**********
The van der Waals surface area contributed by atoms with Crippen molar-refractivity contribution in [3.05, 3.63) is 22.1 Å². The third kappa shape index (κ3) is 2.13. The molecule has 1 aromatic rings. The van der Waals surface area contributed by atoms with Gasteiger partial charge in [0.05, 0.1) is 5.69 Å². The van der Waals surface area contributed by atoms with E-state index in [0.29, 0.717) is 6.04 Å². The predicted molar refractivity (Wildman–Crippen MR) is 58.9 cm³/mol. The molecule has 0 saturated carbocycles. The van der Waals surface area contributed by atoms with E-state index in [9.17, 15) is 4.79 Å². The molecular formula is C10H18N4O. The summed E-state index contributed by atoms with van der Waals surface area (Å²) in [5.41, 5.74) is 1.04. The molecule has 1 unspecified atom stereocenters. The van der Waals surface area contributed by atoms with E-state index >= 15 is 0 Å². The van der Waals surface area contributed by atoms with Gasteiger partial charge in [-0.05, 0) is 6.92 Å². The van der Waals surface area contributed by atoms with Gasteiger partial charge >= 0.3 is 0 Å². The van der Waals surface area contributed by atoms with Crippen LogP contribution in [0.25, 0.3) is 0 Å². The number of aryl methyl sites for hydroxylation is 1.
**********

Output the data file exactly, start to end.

The van der Waals surface area contributed by atoms with Crippen molar-refractivity contribution in [3.05, 3.63) is 22.1 Å². The third kappa shape index (κ3) is 2.13. The molecule has 1 aromatic rings. The van der Waals surface area contributed by atoms with Gasteiger partial charge in [0.05, 0.1) is 5.69 Å². The van der Waals surface area contributed by atoms with E-state index in [0.29, 0.717) is 6.04 Å². The predicted molar refractivity (Wildman–Crippen MR) is 58.9 cm³/mol. The molecule has 0 saturated carbocycles. The van der Waals surface area contributed by atoms with E-state index in [9.17, 15) is 4.79 Å². The molecular formula is C10H18N4O. The summed E-state index contributed by atoms with van der Waals surface area (Å²) in [5.41, 5.74) is 1.04. The molecule has 1 unspecified atom stereocenters. The van der Waals surface area contributed by atoms with E-state index >= 15 is 0 Å². The van der Waals surface area contributed by atoms with Gasteiger partial charge in [-0.05, 0) is 6.92 Å². The van der Waals surface area contributed by atoms with Gasteiger partial charge >= 0.3 is 0 Å². The van der Waals surface area contributed by atoms with Crippen LogP contribution in [0.25, 0.3) is 0 Å². The number of aryl methyl sites for hydroxylation is 1.